This week my 3rd graders continued to work on the learning objective: I can identify and create radial symmetry. We began a crayon watercolor resist by tracing three different sized circles in the center of a square paper. Then we used lines and shapes in each circle and the outside of the large circle to create patterns in radial symmetry. My students then traced their designs heavily with crayon and then used watercolor to paint each circle and the background in a different color. They turned out great! Thanks to my teaching partner Jayme Durrwachter for this lesson! You rock and thanks for always sharing ideas with me.
I was given this lesson from School Arts magazine by one of my co-teachers, Liz Friedrich and tried it out with my fifth grader's this year. We started out by looking at seashells and discussing the lines, color and patterns we saw on them. It really excited many of my students. They wanted to tell me all about their vacations to the beach and all the shells and sea life they ran across. I then showed them how to look for lines and shapes to draw and reviewed what a contour line and free-form shape is. I demonstrated how to draw the shape of different types of shells and how to add curved lines to show the contour of the shell. They then spent half a class practicing drawing different shells. The following class they drew different shells with contour lines filling their papers and outlined their drawings with permanent black marker. We then used watercolor markers (Mr. Sketch) to draw next to all our black lines inside each shell and used plain water to "pull" in the color to the center of each shell. It created two different values of each color and added to the realism of their drawings. For the final step, we painted brown watercolor in the background and sprinkled salt to add visual texture.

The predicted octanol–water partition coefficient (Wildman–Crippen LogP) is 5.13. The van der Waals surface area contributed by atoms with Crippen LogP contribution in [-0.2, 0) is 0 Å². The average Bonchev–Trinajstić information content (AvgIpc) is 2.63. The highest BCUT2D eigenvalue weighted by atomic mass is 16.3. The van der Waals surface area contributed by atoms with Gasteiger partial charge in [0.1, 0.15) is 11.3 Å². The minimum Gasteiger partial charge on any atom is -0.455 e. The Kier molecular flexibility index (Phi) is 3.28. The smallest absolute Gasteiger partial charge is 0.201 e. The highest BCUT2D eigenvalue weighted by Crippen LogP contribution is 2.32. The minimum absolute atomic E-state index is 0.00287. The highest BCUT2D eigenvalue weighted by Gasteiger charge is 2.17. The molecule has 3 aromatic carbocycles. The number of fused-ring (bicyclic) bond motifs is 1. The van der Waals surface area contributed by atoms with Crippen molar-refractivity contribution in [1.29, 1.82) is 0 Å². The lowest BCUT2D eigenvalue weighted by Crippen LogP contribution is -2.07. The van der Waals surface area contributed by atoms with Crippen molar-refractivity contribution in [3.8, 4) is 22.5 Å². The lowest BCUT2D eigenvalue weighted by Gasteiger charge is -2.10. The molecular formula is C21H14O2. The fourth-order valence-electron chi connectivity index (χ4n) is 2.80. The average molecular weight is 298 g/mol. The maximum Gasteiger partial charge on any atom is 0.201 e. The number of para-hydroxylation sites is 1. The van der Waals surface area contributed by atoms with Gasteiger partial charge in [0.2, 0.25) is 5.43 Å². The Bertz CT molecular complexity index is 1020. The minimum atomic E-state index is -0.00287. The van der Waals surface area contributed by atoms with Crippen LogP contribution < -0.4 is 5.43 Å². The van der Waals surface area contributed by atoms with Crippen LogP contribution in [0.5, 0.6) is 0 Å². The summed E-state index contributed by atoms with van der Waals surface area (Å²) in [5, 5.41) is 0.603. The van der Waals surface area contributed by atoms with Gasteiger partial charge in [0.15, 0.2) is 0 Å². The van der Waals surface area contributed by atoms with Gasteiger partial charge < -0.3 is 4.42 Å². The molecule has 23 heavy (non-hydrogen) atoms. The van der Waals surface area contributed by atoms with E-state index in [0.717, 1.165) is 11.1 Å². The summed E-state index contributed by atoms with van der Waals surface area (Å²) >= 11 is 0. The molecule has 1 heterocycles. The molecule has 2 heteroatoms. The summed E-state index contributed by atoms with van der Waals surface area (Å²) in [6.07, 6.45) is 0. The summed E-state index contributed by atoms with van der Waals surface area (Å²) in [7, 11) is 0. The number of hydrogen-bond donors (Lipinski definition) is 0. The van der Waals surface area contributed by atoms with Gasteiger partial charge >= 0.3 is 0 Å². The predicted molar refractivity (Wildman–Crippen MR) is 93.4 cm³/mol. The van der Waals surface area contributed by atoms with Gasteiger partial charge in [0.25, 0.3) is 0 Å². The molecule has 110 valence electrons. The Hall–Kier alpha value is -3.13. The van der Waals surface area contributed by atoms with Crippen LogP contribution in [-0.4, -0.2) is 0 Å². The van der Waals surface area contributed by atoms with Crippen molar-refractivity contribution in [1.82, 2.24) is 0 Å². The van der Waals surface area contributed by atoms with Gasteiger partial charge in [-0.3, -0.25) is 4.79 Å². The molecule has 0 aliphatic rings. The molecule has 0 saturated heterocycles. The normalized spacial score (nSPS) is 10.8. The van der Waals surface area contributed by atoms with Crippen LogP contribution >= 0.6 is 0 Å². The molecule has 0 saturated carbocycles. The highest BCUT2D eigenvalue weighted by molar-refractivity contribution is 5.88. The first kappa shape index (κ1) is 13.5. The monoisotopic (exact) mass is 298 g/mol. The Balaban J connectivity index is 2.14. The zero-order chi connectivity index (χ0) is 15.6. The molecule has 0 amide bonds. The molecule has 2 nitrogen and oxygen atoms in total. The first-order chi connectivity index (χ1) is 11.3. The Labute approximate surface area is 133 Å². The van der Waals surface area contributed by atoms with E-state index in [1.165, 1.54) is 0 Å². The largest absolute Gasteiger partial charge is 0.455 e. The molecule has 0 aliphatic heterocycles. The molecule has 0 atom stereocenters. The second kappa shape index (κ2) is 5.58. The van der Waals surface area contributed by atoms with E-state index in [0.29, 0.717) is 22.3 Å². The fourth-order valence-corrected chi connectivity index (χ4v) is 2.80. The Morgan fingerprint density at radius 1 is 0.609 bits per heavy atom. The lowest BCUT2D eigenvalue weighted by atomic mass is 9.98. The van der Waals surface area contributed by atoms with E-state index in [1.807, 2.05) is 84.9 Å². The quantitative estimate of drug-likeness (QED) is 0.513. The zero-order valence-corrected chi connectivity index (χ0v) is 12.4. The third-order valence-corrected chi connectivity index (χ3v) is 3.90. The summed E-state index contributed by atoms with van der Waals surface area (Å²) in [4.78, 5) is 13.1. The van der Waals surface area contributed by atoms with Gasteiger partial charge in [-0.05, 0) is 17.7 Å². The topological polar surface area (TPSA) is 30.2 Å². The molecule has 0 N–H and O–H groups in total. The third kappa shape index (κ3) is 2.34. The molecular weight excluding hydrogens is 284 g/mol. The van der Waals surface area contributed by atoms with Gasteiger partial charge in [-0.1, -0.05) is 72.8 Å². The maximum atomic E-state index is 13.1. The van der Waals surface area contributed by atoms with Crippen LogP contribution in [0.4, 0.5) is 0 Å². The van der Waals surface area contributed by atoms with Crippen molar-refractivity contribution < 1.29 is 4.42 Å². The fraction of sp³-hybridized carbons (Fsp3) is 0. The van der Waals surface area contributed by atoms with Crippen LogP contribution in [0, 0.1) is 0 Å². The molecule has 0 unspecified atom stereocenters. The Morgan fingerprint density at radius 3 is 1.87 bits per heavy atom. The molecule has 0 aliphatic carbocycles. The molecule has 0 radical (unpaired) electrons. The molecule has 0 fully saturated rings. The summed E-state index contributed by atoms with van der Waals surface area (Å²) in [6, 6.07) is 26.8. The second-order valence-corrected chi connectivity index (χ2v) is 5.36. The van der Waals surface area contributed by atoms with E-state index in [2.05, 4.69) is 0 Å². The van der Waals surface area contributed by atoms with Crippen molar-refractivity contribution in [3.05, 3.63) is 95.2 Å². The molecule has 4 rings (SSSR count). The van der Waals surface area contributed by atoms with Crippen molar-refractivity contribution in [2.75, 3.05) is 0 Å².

Second grade is working on symmetrical art and I found this lesson on Art Sonia posted by Chris Mulder from Burlington Iowa. We looked at paintings from the artist Laurel Burch. We focused on her cat paintings and use of bright colors and patterns. We reviewed symmetry and began our work by drawing half of a cat in the style of Laurel Burch. We then traced our pencil drawing with black crayon, then folded the paper in reverse so we could use a ruler to rub the crayon to the other half of the paper to make a full, symmetrical cat drawing. We then used construction paper crayons to add pattern to our cats, making sure to keep the work symmetrical.
Today my fourth grader's worked on their value robot drawings. We were working on the continuous progression of color value learning objective. I asked them to design their own robot in pencil. They then need to use their pencil to add areas of continuous progression of color value (light to dark or dark to light). I encourage them to finish off their drawings by adding dark outlines and using their eraser to clean up the background.
Check out my YouTube I've been teaching elementary Art for 18 years the last eight at Becky-David in the Francis Howell School District. Teaching Art is a great job and I absolutely love it! My job is made easier by all the wonderful Art teachers out there who share their ideas and "secrets" with me personally and through the internet. Thank you! Check out & subscribe to my Youtube channel of instructional videos & book read alouds by pressing the button at the top right.
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